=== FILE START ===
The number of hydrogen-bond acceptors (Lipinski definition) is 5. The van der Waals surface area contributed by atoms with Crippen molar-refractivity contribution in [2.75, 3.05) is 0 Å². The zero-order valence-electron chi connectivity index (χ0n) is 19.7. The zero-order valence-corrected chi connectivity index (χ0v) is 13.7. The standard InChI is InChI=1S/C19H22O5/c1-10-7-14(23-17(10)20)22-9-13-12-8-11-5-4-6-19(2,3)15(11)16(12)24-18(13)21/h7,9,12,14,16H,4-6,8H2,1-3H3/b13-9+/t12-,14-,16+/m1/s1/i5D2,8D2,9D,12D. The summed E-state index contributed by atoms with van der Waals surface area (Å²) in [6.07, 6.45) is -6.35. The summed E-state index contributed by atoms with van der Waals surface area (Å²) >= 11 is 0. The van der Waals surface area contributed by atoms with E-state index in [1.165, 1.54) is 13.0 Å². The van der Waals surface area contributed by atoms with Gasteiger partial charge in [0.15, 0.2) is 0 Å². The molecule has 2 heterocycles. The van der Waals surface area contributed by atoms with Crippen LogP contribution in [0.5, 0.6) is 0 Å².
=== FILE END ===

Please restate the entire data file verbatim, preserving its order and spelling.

The number of hydrogen-bond acceptors (Lipinski definition) is 5. The van der Waals surface area contributed by atoms with Crippen molar-refractivity contribution in [2.75, 3.05) is 0 Å². The zero-order valence-electron chi connectivity index (χ0n) is 19.7. The zero-order valence-corrected chi connectivity index (χ0v) is 13.7. The standard InChI is InChI=1S/C19H22O5/c1-10-7-14(23-17(10)20)22-9-13-12-8-11-5-4-6-19(2,3)15(11)16(12)24-18(13)21/h7,9,12,14,16H,4-6,8H2,1-3H3/b13-9+/t12-,14-,16+/m1/s1/i5D2,8D2,9D,12D. The summed E-state index contributed by atoms with van der Waals surface area (Å²) in [6.07, 6.45) is -6.35. The summed E-state index contributed by atoms with van der Waals surface area (Å²) >= 11 is 0. The van der Waals surface area contributed by atoms with E-state index in [1.165, 1.54) is 13.0 Å². The van der Waals surface area contributed by atoms with Gasteiger partial charge in [0.15, 0.2) is 0 Å². The molecule has 2 heterocycles. The van der Waals surface area contributed by atoms with Crippen LogP contribution in [0.5, 0.6) is 0 Å².